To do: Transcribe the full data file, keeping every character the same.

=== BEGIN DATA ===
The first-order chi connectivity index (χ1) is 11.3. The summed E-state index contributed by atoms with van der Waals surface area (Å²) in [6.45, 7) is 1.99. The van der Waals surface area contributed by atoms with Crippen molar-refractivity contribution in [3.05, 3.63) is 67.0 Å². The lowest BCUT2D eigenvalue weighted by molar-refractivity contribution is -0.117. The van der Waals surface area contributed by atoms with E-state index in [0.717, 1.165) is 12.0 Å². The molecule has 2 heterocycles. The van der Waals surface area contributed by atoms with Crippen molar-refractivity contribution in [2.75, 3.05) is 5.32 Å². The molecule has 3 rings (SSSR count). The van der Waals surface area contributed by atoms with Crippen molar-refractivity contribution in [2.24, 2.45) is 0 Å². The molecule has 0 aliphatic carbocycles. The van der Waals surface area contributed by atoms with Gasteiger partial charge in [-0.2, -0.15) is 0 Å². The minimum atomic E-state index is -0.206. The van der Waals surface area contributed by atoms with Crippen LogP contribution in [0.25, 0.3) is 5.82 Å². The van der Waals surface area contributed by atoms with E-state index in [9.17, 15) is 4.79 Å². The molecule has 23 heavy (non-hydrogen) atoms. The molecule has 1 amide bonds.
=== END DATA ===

The first-order chi connectivity index (χ1) is 11.3. The summed E-state index contributed by atoms with van der Waals surface area (Å²) in [6.45, 7) is 1.99. The van der Waals surface area contributed by atoms with Crippen molar-refractivity contribution in [3.05, 3.63) is 67.0 Å². The lowest BCUT2D eigenvalue weighted by molar-refractivity contribution is -0.117. The van der Waals surface area contributed by atoms with E-state index in [0.717, 1.165) is 12.0 Å². The molecule has 2 heterocycles. The van der Waals surface area contributed by atoms with Crippen molar-refractivity contribution in [2.75, 3.05) is 5.32 Å². The molecule has 3 rings (SSSR count). The van der Waals surface area contributed by atoms with Crippen molar-refractivity contribution in [2.24, 2.45) is 0 Å². The molecule has 0 aliphatic carbocycles. The van der Waals surface area contributed by atoms with Gasteiger partial charge in [-0.2, -0.15) is 0 Å². The minimum atomic E-state index is -0.206. The van der Waals surface area contributed by atoms with Crippen LogP contribution in [0.25, 0.3) is 5.82 Å². The van der Waals surface area contributed by atoms with E-state index in [9.17, 15) is 4.79 Å². The molecule has 23 heavy (non-hydrogen) atoms. The molecule has 1 amide bonds.